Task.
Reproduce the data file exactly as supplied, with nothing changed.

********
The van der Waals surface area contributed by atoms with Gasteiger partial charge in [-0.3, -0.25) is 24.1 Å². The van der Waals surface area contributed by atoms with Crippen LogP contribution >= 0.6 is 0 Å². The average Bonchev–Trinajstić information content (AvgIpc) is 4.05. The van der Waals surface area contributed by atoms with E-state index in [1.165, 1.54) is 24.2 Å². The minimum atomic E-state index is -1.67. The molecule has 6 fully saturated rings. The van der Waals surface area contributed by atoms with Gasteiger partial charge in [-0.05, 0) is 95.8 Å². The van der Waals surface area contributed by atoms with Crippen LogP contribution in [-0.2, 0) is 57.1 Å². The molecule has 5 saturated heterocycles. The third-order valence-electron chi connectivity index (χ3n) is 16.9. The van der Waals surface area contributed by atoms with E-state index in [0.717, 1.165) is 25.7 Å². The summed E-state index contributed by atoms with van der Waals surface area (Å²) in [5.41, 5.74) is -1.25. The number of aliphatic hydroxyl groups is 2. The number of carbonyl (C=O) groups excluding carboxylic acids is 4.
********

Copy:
The van der Waals surface area contributed by atoms with Gasteiger partial charge in [-0.3, -0.25) is 24.1 Å². The van der Waals surface area contributed by atoms with Crippen LogP contribution >= 0.6 is 0 Å². The average Bonchev–Trinajstić information content (AvgIpc) is 4.05. The van der Waals surface area contributed by atoms with E-state index in [1.165, 1.54) is 24.2 Å². The minimum atomic E-state index is -1.67. The molecule has 6 fully saturated rings. The van der Waals surface area contributed by atoms with Gasteiger partial charge in [-0.05, 0) is 95.8 Å². The van der Waals surface area contributed by atoms with Crippen LogP contribution in [-0.2, 0) is 57.1 Å². The molecule has 5 saturated heterocycles. The third-order valence-electron chi connectivity index (χ3n) is 16.9. The van der Waals surface area contributed by atoms with E-state index in [0.717, 1.165) is 25.7 Å². The summed E-state index contributed by atoms with van der Waals surface area (Å²) in [5.41, 5.74) is -1.25. The number of aliphatic hydroxyl groups is 2. The number of carbonyl (C=O) groups excluding carboxylic acids is 4.